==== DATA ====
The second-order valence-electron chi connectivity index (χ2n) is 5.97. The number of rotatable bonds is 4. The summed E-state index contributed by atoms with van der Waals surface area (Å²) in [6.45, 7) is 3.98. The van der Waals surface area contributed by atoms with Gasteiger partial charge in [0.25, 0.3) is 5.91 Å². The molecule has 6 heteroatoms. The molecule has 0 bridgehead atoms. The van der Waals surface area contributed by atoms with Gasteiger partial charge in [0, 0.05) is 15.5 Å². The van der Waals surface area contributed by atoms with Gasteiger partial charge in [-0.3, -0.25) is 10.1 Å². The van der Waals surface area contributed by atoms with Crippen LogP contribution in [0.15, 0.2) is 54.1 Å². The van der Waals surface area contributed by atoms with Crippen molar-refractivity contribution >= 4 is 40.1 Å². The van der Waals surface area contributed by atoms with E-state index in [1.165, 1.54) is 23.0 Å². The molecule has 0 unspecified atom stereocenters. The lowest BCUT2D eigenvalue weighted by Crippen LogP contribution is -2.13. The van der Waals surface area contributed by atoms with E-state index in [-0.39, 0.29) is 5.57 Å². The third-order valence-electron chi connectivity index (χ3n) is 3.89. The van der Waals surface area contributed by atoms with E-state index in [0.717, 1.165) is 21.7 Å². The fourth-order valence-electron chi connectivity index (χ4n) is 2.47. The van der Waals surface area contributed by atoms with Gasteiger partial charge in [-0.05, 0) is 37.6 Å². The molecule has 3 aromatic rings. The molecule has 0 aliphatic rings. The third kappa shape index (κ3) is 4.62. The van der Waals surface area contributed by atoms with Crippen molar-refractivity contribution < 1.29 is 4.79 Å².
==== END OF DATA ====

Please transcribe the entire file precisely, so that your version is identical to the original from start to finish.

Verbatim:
The second-order valence-electron chi connectivity index (χ2n) is 5.97. The number of rotatable bonds is 4. The summed E-state index contributed by atoms with van der Waals surface area (Å²) in [6.45, 7) is 3.98. The van der Waals surface area contributed by atoms with Gasteiger partial charge in [0.25, 0.3) is 5.91 Å². The molecule has 6 heteroatoms. The molecule has 0 bridgehead atoms. The van der Waals surface area contributed by atoms with Gasteiger partial charge in [0, 0.05) is 15.5 Å². The van der Waals surface area contributed by atoms with Gasteiger partial charge in [-0.3, -0.25) is 10.1 Å². The van der Waals surface area contributed by atoms with Crippen LogP contribution in [0.15, 0.2) is 54.1 Å². The van der Waals surface area contributed by atoms with Crippen molar-refractivity contribution >= 4 is 40.1 Å². The van der Waals surface area contributed by atoms with E-state index in [1.165, 1.54) is 23.0 Å². The molecule has 0 unspecified atom stereocenters. The lowest BCUT2D eigenvalue weighted by Crippen LogP contribution is -2.13. The van der Waals surface area contributed by atoms with E-state index in [-0.39, 0.29) is 5.57 Å². The third-order valence-electron chi connectivity index (χ3n) is 3.89. The van der Waals surface area contributed by atoms with E-state index in [0.717, 1.165) is 21.7 Å². The fourth-order valence-electron chi connectivity index (χ4n) is 2.47. The van der Waals surface area contributed by atoms with Gasteiger partial charge in [-0.05, 0) is 37.6 Å². The molecule has 3 aromatic rings. The molecule has 0 aliphatic rings. The third kappa shape index (κ3) is 4.62. The van der Waals surface area contributed by atoms with Crippen molar-refractivity contribution < 1.29 is 4.79 Å².